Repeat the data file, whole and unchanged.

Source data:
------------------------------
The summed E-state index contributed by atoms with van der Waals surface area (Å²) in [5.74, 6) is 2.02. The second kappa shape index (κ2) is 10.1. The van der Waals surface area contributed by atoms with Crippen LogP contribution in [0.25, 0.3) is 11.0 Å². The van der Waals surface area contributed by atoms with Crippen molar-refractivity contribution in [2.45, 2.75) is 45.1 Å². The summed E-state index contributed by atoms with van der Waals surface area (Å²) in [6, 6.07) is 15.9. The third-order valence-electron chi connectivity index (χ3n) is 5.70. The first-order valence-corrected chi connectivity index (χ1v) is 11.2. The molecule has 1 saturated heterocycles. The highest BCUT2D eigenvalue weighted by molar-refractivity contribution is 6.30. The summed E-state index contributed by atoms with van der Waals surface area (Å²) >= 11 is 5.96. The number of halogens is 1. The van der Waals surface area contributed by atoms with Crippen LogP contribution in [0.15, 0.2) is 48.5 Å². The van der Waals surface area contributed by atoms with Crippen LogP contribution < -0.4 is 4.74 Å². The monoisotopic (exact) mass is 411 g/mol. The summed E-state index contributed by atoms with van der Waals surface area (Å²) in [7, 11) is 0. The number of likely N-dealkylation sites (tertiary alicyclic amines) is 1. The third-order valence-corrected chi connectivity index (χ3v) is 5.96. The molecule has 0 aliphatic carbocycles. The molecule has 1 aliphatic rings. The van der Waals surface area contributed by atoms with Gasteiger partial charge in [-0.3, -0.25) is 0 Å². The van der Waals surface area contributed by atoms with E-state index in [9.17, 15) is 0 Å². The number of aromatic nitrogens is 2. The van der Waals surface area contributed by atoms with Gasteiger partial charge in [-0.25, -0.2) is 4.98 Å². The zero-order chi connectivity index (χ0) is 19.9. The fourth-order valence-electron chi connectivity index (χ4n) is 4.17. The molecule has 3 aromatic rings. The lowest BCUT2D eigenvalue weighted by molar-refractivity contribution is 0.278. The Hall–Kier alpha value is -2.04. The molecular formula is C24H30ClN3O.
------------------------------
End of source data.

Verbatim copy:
The summed E-state index contributed by atoms with van der Waals surface area (Å²) in [5.74, 6) is 2.02. The second kappa shape index (κ2) is 10.1. The van der Waals surface area contributed by atoms with Crippen LogP contribution in [0.25, 0.3) is 11.0 Å². The van der Waals surface area contributed by atoms with Crippen molar-refractivity contribution in [2.45, 2.75) is 45.1 Å². The summed E-state index contributed by atoms with van der Waals surface area (Å²) in [6, 6.07) is 15.9. The third-order valence-electron chi connectivity index (χ3n) is 5.70. The first-order valence-corrected chi connectivity index (χ1v) is 11.2. The molecule has 1 saturated heterocycles. The highest BCUT2D eigenvalue weighted by molar-refractivity contribution is 6.30. The summed E-state index contributed by atoms with van der Waals surface area (Å²) >= 11 is 5.96. The number of halogens is 1. The van der Waals surface area contributed by atoms with Crippen LogP contribution in [0.15, 0.2) is 48.5 Å². The van der Waals surface area contributed by atoms with Crippen LogP contribution < -0.4 is 4.74 Å². The monoisotopic (exact) mass is 411 g/mol. The summed E-state index contributed by atoms with van der Waals surface area (Å²) in [7, 11) is 0. The number of likely N-dealkylation sites (tertiary alicyclic amines) is 1. The third-order valence-corrected chi connectivity index (χ3v) is 5.96. The molecule has 0 aliphatic carbocycles. The molecule has 1 aliphatic rings. The van der Waals surface area contributed by atoms with Gasteiger partial charge in [-0.3, -0.25) is 0 Å². The van der Waals surface area contributed by atoms with E-state index in [9.17, 15) is 0 Å². The number of aromatic nitrogens is 2. The van der Waals surface area contributed by atoms with Gasteiger partial charge in [-0.25, -0.2) is 4.98 Å². The zero-order chi connectivity index (χ0) is 19.9. The fourth-order valence-electron chi connectivity index (χ4n) is 4.17. The molecule has 3 aromatic rings. The lowest BCUT2D eigenvalue weighted by molar-refractivity contribution is 0.278. The Hall–Kier alpha value is -2.04. The molecular formula is C24H30ClN3O.